BOO IN THE ZOO!
Boo in the Zoo is a family friendly and not so scary event for kids of all ages. Dress in your best costume and come say Boo at the Honolulu Zoo!
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It continues to pour so they asked for more...
The Zoo staff have been so happy with our all-volunteer-constructed rain shelters that they asked for 10 more units!
HELP OUR RINGED-TAILED LEMURS...
... and get a lemur of your own!
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Lemur Bridge Enrichment
The Ring-tailed Lemur (Lemur Catta) island was connected to the Black and White Ruffed Lemur (Varecia variegata) island by several bridges for the first time ever at Honolulu Zoo from May through mid-October 2003 to enrich the lemurs' lives.
We separated the islands again on October 18, 2003 after careful monitoring because some of our lemurs never acclimated to peaceful side-by-side living with the other lemur species. See Zookeepers Journal document link below for details.
In May 2003 the islands were connected.
The islands were connected by several bridges using wooden planks, bamboo poles and a fire hose.
The first meeting between a ring-tailed and black and white ruffed lemur.
Ring-tailed Lemurs have excellent jumping skills to avoid confrontations.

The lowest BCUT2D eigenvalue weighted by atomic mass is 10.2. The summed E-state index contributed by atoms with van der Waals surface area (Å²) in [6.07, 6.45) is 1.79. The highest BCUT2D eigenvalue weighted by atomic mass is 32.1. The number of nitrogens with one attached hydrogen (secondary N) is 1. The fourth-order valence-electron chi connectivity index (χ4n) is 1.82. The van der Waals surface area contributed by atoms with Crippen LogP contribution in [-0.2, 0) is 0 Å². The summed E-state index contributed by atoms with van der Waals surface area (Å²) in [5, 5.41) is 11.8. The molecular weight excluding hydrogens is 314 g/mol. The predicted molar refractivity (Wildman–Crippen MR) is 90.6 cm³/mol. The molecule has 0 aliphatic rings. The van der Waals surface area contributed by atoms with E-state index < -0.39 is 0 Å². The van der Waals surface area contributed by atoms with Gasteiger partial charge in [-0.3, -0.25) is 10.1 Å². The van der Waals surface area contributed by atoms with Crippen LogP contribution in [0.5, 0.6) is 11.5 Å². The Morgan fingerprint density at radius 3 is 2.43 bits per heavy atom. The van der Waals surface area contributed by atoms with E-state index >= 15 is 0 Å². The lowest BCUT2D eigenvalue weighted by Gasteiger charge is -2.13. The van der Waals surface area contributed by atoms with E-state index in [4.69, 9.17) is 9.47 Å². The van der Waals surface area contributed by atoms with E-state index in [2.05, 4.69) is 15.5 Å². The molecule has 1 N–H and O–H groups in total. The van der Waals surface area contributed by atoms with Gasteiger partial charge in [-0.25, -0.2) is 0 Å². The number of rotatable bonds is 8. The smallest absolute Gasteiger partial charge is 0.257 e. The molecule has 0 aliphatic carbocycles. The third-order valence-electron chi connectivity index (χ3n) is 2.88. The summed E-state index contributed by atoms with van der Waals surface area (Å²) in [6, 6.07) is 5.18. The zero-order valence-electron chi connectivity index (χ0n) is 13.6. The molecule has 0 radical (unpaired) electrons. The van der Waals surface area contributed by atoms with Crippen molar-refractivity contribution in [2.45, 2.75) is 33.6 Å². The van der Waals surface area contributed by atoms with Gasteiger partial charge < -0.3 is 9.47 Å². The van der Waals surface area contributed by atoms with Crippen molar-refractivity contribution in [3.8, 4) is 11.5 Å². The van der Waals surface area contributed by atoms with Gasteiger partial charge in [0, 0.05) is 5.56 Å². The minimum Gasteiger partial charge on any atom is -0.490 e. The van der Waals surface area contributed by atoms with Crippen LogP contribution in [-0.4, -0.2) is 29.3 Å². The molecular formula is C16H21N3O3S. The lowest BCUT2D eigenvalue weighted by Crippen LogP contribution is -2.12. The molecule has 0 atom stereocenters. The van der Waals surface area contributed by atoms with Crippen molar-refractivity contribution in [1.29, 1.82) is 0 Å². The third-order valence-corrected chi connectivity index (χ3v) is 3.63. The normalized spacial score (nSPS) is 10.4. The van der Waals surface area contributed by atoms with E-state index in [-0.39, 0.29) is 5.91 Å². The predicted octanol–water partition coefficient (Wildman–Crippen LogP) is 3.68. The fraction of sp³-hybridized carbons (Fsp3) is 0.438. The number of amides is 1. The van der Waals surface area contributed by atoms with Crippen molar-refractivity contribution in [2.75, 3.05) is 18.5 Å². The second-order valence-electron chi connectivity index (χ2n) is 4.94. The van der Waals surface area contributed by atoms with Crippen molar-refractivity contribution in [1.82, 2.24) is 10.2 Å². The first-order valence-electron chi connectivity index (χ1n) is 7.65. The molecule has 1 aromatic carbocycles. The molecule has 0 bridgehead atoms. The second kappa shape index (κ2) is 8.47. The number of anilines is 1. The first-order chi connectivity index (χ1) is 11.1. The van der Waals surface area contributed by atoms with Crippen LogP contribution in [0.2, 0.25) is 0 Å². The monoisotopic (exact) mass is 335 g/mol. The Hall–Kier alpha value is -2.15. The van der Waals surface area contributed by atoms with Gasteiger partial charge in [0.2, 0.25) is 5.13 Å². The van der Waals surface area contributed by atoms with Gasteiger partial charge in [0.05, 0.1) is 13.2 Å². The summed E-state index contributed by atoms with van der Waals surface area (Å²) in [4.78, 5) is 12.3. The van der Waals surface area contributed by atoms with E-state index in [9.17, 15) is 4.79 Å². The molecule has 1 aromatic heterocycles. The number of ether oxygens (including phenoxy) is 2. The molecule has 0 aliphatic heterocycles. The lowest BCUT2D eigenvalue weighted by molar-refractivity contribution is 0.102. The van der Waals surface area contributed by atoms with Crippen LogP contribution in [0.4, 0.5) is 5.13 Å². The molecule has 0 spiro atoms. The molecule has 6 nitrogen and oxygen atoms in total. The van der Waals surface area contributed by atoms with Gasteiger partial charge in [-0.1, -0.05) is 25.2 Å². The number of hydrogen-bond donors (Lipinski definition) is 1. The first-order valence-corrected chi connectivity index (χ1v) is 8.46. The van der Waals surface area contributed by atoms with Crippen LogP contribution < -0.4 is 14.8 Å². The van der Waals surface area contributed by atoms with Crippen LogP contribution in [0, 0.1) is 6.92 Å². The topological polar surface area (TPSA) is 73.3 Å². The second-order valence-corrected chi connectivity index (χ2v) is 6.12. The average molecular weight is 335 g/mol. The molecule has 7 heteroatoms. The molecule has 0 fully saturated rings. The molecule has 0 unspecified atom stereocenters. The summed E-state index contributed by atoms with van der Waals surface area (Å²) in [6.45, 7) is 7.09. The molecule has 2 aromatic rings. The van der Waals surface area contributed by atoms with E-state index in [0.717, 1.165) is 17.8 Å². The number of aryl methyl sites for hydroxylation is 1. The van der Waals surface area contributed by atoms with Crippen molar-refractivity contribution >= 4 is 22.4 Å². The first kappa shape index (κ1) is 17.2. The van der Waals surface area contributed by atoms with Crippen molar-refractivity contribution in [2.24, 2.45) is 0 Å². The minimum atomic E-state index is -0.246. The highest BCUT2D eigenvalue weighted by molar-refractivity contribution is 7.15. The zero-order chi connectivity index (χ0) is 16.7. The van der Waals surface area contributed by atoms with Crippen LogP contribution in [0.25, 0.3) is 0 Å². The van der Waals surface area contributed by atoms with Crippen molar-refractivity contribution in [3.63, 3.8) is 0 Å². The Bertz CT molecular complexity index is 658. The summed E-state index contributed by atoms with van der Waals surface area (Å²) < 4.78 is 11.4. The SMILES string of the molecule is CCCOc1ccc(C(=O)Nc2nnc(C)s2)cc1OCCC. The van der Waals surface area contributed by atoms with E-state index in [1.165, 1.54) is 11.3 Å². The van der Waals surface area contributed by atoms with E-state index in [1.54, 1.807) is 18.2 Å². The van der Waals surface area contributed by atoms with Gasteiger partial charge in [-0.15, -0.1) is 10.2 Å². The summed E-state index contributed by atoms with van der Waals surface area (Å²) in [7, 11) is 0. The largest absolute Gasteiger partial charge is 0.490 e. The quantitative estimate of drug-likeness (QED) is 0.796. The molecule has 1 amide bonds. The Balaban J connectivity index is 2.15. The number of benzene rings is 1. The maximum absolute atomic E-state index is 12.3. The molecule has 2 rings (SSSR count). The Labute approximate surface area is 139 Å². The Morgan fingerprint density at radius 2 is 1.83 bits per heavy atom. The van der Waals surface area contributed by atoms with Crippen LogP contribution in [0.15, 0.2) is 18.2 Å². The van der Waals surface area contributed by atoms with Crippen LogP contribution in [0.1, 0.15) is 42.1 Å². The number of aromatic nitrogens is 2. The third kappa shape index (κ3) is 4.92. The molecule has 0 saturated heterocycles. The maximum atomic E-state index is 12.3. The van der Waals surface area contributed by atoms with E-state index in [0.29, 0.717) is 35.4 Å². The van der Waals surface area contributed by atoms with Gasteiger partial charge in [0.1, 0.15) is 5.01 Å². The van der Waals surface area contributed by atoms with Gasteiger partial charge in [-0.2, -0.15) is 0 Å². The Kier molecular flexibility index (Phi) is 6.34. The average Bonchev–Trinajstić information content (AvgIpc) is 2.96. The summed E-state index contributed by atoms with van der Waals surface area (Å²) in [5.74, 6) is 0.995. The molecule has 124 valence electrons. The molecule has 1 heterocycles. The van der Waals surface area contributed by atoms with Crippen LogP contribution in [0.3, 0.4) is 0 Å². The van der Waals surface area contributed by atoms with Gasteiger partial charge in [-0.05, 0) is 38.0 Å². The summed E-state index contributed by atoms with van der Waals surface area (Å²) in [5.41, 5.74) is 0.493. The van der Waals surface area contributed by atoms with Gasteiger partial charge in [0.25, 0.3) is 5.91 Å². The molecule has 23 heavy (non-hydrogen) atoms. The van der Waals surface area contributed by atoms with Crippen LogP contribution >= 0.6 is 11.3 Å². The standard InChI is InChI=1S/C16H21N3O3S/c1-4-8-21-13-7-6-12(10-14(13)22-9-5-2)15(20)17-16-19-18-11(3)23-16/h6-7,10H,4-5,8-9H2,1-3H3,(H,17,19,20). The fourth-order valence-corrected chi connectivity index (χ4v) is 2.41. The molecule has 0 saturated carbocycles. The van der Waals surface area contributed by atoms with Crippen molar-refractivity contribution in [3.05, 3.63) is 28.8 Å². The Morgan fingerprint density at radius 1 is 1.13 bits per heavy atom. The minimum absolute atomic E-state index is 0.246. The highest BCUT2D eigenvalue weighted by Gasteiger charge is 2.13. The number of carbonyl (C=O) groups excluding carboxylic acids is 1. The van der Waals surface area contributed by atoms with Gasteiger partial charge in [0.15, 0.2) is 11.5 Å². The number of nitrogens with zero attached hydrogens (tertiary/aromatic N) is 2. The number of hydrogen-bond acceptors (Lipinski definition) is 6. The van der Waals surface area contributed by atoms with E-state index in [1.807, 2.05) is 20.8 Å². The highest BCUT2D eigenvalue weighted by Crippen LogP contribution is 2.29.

The males try the plank bridge between the two islands for the first time.
Now that the two lemur islands are connected, they have more room to run.
The new bamboo poles make it easy for the lemurs to circumnavigate the exhibit.
The two lemur species stake out their territory.
Ring-tailed Lemurs "scent" their tails with glands on their arms; then wave the tails to ward off trespassers.
Black and white ruffed lemur Bridget, crosses the new suspension bridge.
In October 2003 the islands were separated.
Ruffed lemurs enjoy banana stalk enrichment on their own island (separated from ring-tailed's).
Ruffed lemurs are the best in their species at suspensory feeding.
Ring-tailed Lemurs and their keeper interact for the first time with hand feeding on the island.
Ring-tailed lemurs came forward for treats right away!
The Islands were disconnected from each other in October 2003.
The suspension bridge is now a climbing ladder!